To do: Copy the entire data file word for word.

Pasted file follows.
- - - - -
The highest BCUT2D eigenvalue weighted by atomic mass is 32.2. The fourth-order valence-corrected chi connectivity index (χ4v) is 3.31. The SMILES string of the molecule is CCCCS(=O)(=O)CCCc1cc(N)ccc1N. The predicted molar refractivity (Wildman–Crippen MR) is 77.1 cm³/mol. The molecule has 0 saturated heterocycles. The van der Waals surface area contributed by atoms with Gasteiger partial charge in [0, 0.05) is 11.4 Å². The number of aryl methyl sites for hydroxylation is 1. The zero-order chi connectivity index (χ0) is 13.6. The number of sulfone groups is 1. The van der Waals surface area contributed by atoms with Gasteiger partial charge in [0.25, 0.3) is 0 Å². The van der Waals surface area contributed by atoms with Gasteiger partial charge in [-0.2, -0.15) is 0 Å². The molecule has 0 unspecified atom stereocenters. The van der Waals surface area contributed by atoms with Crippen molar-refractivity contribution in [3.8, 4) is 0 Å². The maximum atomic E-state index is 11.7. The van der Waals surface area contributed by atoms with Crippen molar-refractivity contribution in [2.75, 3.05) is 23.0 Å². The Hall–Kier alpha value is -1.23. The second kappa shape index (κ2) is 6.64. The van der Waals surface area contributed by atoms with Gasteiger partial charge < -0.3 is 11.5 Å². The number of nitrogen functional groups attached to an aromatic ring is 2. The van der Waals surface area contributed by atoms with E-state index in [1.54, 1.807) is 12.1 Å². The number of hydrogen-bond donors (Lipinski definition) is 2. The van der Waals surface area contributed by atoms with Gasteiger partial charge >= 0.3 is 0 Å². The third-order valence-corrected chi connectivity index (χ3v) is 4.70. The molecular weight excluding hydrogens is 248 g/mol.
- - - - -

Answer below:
The highest BCUT2D eigenvalue weighted by atomic mass is 32.2. The fourth-order valence-corrected chi connectivity index (χ4v) is 3.31. The SMILES string of the molecule is CCCCS(=O)(=O)CCCc1cc(N)ccc1N. The predicted molar refractivity (Wildman–Crippen MR) is 77.1 cm³/mol. The molecule has 0 saturated heterocycles. The van der Waals surface area contributed by atoms with Gasteiger partial charge in [0, 0.05) is 11.4 Å². The number of aryl methyl sites for hydroxylation is 1. The zero-order chi connectivity index (χ0) is 13.6. The number of sulfone groups is 1. The van der Waals surface area contributed by atoms with Gasteiger partial charge in [0.25, 0.3) is 0 Å². The van der Waals surface area contributed by atoms with Gasteiger partial charge in [-0.2, -0.15) is 0 Å². The molecule has 0 unspecified atom stereocenters. The van der Waals surface area contributed by atoms with Crippen molar-refractivity contribution in [3.8, 4) is 0 Å². The maximum atomic E-state index is 11.7. The van der Waals surface area contributed by atoms with Crippen molar-refractivity contribution in [2.75, 3.05) is 23.0 Å². The Hall–Kier alpha value is -1.23. The second kappa shape index (κ2) is 6.64. The van der Waals surface area contributed by atoms with Gasteiger partial charge < -0.3 is 11.5 Å². The number of nitrogen functional groups attached to an aromatic ring is 2. The van der Waals surface area contributed by atoms with E-state index in [1.54, 1.807) is 12.1 Å². The number of hydrogen-bond donors (Lipinski definition) is 2. The van der Waals surface area contributed by atoms with Gasteiger partial charge >= 0.3 is 0 Å². The third-order valence-corrected chi connectivity index (χ3v) is 4.70. The molecular weight excluding hydrogens is 248 g/mol.